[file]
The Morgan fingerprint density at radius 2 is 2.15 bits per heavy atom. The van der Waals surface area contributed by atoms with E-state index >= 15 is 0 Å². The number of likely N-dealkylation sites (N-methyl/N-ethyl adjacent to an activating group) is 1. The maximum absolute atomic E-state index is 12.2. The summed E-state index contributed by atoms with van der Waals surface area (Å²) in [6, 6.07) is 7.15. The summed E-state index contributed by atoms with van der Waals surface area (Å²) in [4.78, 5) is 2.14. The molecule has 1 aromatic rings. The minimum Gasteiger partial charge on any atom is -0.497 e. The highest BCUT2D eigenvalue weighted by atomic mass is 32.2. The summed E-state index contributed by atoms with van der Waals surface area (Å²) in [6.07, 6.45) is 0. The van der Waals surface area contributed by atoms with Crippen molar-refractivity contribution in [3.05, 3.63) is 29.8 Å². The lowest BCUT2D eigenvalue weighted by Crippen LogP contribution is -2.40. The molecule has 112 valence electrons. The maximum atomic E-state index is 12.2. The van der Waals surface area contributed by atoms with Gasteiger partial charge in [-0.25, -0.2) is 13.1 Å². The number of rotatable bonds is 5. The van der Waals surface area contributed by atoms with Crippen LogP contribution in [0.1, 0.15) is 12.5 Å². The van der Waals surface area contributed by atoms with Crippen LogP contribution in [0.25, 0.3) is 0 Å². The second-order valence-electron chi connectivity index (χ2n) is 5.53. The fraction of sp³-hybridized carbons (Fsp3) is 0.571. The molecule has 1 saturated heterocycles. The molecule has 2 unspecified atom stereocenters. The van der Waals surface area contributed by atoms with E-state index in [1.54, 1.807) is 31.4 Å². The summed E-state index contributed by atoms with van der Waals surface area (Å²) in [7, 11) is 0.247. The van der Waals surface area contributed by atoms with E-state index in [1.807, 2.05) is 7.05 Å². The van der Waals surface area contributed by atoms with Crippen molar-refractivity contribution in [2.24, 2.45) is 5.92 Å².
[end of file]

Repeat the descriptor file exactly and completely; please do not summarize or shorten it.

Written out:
The Morgan fingerprint density at radius 2 is 2.15 bits per heavy atom. The van der Waals surface area contributed by atoms with E-state index >= 15 is 0 Å². The number of likely N-dealkylation sites (N-methyl/N-ethyl adjacent to an activating group) is 1. The maximum absolute atomic E-state index is 12.2. The summed E-state index contributed by atoms with van der Waals surface area (Å²) in [6, 6.07) is 7.15. The summed E-state index contributed by atoms with van der Waals surface area (Å²) in [4.78, 5) is 2.14. The molecule has 1 aromatic rings. The minimum Gasteiger partial charge on any atom is -0.497 e. The highest BCUT2D eigenvalue weighted by atomic mass is 32.2. The summed E-state index contributed by atoms with van der Waals surface area (Å²) in [6.07, 6.45) is 0. The van der Waals surface area contributed by atoms with Crippen molar-refractivity contribution in [3.05, 3.63) is 29.8 Å². The lowest BCUT2D eigenvalue weighted by Crippen LogP contribution is -2.40. The molecule has 112 valence electrons. The maximum atomic E-state index is 12.2. The van der Waals surface area contributed by atoms with Gasteiger partial charge in [-0.25, -0.2) is 13.1 Å². The number of rotatable bonds is 5. The van der Waals surface area contributed by atoms with Crippen LogP contribution in [0.1, 0.15) is 12.5 Å². The van der Waals surface area contributed by atoms with Crippen LogP contribution in [0.25, 0.3) is 0 Å². The second-order valence-electron chi connectivity index (χ2n) is 5.53. The fraction of sp³-hybridized carbons (Fsp3) is 0.571. The molecule has 1 saturated heterocycles. The molecule has 2 unspecified atom stereocenters. The van der Waals surface area contributed by atoms with E-state index in [1.54, 1.807) is 31.4 Å². The summed E-state index contributed by atoms with van der Waals surface area (Å²) in [7, 11) is 0.247. The van der Waals surface area contributed by atoms with E-state index in [1.807, 2.05) is 7.05 Å². The van der Waals surface area contributed by atoms with Crippen molar-refractivity contribution in [2.24, 2.45) is 5.92 Å².